Eliezer S. Yudkowsky [SMTP:firstname.lastname@example.org] wrote:
> Problem is, choosing to commit suicide is still a choice - and that's
> not what I'm hypothesizing. At that level, I don't have the vaguest
> notion of what would really happen if an SI's goal system collapsed.
> The whole lapse-to-quiesence thing in Elisson is a design feature that
> involves a deliberate tradeoff of optimization to achieve a graceful
I know. But if they all have the same hoghly optimized cognitive architecture by the time they reach this point, and it happens to give a similar result, then we could actually get the whole civilization to shut down. Of course, that still leaves eveyone's automation running, and a lot of it is likely to be sentient...
No, I don't think it could really happen either. The whole scenario is just too contrived, and it definitely requires that the target civilization make mistakes (which isn't exactly a guide to useful thought when you're talking about SIs). However, it beats anything else I've seen. Killing off a civilization like this without sterilizing the universe is pretty hard to do.
> Well, if you're interested in a not-so-known-laws-of-physics
> speculation: The various colonies achieve SI more or less
> simultaneously, or unavoidably. The first thing an SI does is leave our
> Universe. But, this requires a large-scale energetic event - like, say,
> a supernova.
> Still doesn't solve the Great Filter Paradox, though. Some hivemind
> races will have the willpower to avoid Singularity, period. This
> scenario takes mortals and Powers out of the picture during a
> Singularity, but it doesn't account for the deliberate hunting-down that
> would be needed.
> I think the most plausible argument is this: Every advance in
> technology has advanced the technology of offense over the technology of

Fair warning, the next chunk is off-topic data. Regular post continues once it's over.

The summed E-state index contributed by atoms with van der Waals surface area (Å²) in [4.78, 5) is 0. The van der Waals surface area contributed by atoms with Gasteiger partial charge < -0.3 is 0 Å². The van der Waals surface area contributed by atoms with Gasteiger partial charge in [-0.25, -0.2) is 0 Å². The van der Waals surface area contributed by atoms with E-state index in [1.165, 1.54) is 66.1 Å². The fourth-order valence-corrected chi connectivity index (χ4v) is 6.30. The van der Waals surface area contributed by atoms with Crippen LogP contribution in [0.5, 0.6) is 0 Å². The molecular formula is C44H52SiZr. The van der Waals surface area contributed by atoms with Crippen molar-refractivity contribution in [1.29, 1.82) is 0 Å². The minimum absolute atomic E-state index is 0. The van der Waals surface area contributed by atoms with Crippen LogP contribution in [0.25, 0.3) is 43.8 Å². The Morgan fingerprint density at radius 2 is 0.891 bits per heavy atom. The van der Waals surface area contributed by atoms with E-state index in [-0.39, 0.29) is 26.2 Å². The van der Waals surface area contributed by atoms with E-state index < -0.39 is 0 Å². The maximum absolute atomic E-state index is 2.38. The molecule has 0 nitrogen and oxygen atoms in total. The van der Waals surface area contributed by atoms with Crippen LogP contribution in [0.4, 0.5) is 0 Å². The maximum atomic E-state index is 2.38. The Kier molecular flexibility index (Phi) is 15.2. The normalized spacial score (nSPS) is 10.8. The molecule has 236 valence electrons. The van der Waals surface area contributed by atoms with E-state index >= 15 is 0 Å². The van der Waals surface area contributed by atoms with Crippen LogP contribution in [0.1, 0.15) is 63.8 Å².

> defense, while decreasing the cost required for global destruction.
> There are no shields against nuclear weapons - not right now, anyway -
> and we've certainly managed to concentrate that power more than it's
> ever been concentrated before. In fact, the more technology advances,
> the easier it becomes to cause mass destruction by *accident*. It holds
> true from nuclear weapons, to biological warefare, to the Y2K crash, to
> nanotechnology. All you really need to assume is that the trend
> continues. Eventually one guy with a basement lab can blow up the
> planet and there's nothing anyone can do about it.
Maybe. But I think your example is an artifact of the nature of our recent historical situation. Nuclear weapons are a superweapon primarily because we can't disperse ourselves properly (Earth being too small for that purpose), and biological weapons have mass-destruction potential because we can't improve our immune systems.
If we were going to have a future without AI/IA, I think it is clear that these trends would reverse within a century. Spreading into interplanetary space would give us plenty of room to build economical defenses against nuclear weapons, and the combination of sealed environments and competent genetic engineering would make bioweapons a very limited threat. Evaluating the potential of nanotechnology is always tricky, but I think it actually ends up giving the defender a substantial advantage once it reaches a reasonable level of maturity.
IMO, the hard part is surviving the transition period we are currently in, where we have increasingly advanced destructive technologies but there is no room in which to deploy countermeasures.
Billy Brown, MCSE+I